Minister of Justice and Constitutional Affairs Samuel Tembenu yesterday admitted that a Kenyan company duped the government out of $48 000 (about K36 million) in an agreement in which it was supposed to install a new lift in the control tower at Kamuzu International Airport (KIA).
Chitipa South parliamentarian, Werani Chilenhga, who is also chairperson of the Natural Resources and Climate Change Committee, brought the issue to light in Parliament when he asked a question to the Minister of Justice under Standing Order 69.
Chilenga told the House that he had it on good authority from officials from the Ministry of Transport, that from 2014, the government through the Department of Civil Aviation, paid the sum of $48 000 to the Kenyan company (name unknown) without any works being carried out.
“The company has vanished and all efforts to trace it have proved futile. The Ministry of Transport confirmed this. I would like to seek clarifications from the minister: are these not Malawians who formed a company just to steal from the government?”
Chilenga asked the minister what the ministry was doing about the issue and to furnish the House with a full report preferably before the House rises.
In his response, Tembenu admitted that a contract was signed in 2011 for the supply and installation of a lift in the control tower after the old one malfunctioned.
He said the contract was between the Department of Civil Aviation and the Kenyan company but the information he had did not indicate that the company had local directors.
“When the department acquired funding to replace the lift, it wanted to cooperate with the Japanese manufacturer Mitsubishi, but it was the manufacturers who referred the Department of Civil Aviation to an agent in Kenya and that’s how they ended up dealing with the company.
“Prior to that, there was no relationship between the two,” Tembenu said.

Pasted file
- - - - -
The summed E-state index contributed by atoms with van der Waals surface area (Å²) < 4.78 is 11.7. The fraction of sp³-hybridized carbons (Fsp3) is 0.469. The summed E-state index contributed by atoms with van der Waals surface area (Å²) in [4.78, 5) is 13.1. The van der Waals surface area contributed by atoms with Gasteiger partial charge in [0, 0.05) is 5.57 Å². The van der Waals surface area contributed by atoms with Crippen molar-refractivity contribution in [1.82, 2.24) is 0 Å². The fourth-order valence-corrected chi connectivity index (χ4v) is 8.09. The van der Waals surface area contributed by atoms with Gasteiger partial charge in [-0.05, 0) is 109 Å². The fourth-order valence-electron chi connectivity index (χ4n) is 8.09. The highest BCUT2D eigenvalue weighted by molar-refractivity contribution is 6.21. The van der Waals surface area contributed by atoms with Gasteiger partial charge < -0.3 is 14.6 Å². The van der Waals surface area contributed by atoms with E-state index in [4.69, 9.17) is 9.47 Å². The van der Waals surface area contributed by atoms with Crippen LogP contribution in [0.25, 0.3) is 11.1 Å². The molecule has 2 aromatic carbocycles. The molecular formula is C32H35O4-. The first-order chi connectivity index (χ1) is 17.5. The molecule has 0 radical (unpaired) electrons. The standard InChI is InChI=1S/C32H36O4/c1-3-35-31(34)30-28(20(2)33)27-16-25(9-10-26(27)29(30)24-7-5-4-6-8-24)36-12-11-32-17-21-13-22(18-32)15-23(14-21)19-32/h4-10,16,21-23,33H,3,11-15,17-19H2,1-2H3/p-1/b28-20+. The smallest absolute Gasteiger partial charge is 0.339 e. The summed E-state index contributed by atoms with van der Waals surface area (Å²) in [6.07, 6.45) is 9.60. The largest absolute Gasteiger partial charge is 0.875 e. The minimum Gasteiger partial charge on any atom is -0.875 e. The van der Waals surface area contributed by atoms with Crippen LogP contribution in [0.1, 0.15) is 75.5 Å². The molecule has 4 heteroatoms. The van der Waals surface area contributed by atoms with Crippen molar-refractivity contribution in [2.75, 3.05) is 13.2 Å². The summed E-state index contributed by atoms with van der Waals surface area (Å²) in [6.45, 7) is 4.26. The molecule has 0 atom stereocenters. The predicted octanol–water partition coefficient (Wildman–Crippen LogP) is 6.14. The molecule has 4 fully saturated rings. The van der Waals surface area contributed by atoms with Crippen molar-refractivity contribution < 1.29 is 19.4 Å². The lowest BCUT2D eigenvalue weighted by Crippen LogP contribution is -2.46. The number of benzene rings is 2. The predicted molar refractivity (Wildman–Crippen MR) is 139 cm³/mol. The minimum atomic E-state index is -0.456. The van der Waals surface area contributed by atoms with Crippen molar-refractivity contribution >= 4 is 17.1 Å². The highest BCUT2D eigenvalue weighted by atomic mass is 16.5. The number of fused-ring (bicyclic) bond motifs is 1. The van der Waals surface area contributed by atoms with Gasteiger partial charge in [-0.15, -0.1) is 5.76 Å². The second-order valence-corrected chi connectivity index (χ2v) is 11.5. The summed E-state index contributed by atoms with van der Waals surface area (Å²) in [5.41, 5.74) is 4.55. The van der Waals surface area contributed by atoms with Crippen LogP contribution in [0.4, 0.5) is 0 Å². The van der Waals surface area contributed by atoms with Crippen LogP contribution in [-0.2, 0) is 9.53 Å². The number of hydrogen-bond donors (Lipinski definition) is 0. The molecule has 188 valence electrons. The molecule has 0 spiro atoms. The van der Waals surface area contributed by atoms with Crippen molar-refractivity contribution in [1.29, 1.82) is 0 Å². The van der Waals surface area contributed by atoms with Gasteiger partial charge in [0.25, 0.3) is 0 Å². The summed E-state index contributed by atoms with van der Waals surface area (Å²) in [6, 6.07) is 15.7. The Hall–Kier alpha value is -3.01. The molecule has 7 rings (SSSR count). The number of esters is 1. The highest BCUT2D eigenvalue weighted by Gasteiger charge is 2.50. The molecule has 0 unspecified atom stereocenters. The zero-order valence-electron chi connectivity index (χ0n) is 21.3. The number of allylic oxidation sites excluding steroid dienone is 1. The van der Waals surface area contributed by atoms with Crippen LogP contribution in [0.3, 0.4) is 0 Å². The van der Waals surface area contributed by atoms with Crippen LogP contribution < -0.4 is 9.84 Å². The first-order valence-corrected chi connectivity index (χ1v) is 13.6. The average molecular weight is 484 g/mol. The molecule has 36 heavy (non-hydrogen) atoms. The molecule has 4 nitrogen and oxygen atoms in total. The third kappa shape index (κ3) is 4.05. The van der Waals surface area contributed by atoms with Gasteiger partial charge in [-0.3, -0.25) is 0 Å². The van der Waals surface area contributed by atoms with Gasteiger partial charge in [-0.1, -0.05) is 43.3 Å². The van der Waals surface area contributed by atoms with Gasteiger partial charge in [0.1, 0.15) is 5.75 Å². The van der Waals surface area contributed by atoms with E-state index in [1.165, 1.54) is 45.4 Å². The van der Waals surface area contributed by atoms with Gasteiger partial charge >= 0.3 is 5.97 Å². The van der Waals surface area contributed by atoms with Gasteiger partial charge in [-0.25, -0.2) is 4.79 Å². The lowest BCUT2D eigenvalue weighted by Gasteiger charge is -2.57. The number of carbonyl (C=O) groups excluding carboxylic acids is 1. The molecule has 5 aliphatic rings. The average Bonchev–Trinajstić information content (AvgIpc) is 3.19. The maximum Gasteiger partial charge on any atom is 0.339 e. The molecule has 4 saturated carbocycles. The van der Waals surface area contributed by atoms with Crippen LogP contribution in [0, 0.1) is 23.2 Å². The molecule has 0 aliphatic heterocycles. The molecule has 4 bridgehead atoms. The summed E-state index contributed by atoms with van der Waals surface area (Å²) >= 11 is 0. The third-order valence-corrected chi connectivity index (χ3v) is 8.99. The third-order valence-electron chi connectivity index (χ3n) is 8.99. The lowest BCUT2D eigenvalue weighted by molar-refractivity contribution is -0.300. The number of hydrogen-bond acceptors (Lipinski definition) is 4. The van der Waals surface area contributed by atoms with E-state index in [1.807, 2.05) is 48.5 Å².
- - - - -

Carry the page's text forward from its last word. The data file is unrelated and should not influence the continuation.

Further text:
The minister said the Attorney General was locating the company, which has since disbanded and stopped doing business.
He further disclosed that when queried, Mitsubishi said they had dealt with all contracts before them and the supply to KIA through the Kenyan agent was not one of them.
“It is our hope that the company will be found and dealt with accordingly,” he said.
But these assurances fell on deaf ears as some members of Parliement were heard calling out ‘liftgate’ or ‘another Chaponda’ in reference to the Zambia maize procurement saga.
Rumphi East MP Kamlepo Kalua informed the House that he had information that the final payment was made last year, wondering why no due diligence was made or investigations made on whether the company was genuine or bogus.
But Tembenu said the company was referred to Civil Aviation by the manufacturers and initial suppliers of the lift, so there was no reason to doubt the business transaction then.
“The officials from the company came to inspect the specifications and said there were some aspects lacking and they needed to inform Mitsubishi about the correct equipment to be installed. If the company is insolvent, we will file claim. There is no need to be despondent,” Tembenu said, to boos from the members.